We don’t happen to agree with Eric Hovde on the issues. But we’ve been impressed by the Republican candidate’s willingness to pull the curtain back and reveal the dirty dealing that defines contemporary politics.
Hovde is running in the Republican primary for U.S. Senate against former Gov. Tommy Thompson, former Congressman Mark Neumann and Assembly Speaker Jeff Fitzgerald. After Americans for Job Security began running ads this week against him, Hovde called a foul.
“Thompson’s chief strategist and spokesman — Darrin Schmitz — lists notorious pay-for-play group Americans for Job Security as a client on his firm’s website,” declared a statement from the Hovde campaign, which went on to say: “The connection between the Thompson campaign and AJS smacks of illegal coordination. If Gov. Thompson cares at all about integrity or transparency, he will either stand behind these baseless attacks or call on AJS to disclose their donors.”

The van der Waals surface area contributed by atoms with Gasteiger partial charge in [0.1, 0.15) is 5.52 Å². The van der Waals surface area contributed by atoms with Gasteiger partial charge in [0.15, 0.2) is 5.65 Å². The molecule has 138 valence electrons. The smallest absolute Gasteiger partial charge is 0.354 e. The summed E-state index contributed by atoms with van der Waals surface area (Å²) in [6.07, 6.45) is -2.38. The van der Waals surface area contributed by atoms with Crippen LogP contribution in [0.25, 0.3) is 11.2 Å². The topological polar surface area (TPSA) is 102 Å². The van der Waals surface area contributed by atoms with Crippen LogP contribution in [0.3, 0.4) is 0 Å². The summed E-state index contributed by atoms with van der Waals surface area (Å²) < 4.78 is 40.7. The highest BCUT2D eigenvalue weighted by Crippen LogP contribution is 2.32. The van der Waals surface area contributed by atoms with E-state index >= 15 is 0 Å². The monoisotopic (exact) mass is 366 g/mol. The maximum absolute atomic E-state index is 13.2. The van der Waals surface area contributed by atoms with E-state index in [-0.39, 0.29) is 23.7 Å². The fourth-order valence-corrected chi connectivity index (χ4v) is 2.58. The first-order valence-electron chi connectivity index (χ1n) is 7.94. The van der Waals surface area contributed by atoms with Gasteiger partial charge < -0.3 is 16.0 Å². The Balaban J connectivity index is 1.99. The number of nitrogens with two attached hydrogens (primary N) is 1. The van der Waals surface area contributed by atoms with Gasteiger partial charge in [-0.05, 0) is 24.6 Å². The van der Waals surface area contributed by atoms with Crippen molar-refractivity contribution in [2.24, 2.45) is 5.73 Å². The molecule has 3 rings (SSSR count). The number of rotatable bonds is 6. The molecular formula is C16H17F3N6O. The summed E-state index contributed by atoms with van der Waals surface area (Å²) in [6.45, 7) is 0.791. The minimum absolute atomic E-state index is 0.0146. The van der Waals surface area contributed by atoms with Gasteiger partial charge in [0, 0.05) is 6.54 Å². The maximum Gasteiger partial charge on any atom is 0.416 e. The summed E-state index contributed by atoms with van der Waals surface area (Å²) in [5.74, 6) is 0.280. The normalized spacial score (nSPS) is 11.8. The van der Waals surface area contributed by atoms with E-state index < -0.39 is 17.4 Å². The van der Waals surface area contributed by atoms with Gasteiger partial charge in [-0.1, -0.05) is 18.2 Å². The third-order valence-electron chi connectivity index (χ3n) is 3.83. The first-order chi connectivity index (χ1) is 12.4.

That’s exactly right. When candidates and campaigns coordinate with super PACs, they violate the law.
In a story on National Journal’s Hotline on Call, the Thompson campaign confirmed that Schmitz is working for Thompson but said that Schmitz’s company had not done any work for AJS for four years. The story also said that while Hotline on Call initially reported that AJS was spending $462,000 on TV ads, a GOP source tracking ad buys said the buy has been upped to $650,000.
We don’t know if Tommy Thompson and his aides have committed a crime. But we do know that “connections” to which Hovde refers are worthy of investigation.
As with Mitt Romney’s campaign, which has seen similar “connections,” the circumstances surrounding the Thompson campaign and the pro-Thompson super PAC demand an inquiry.
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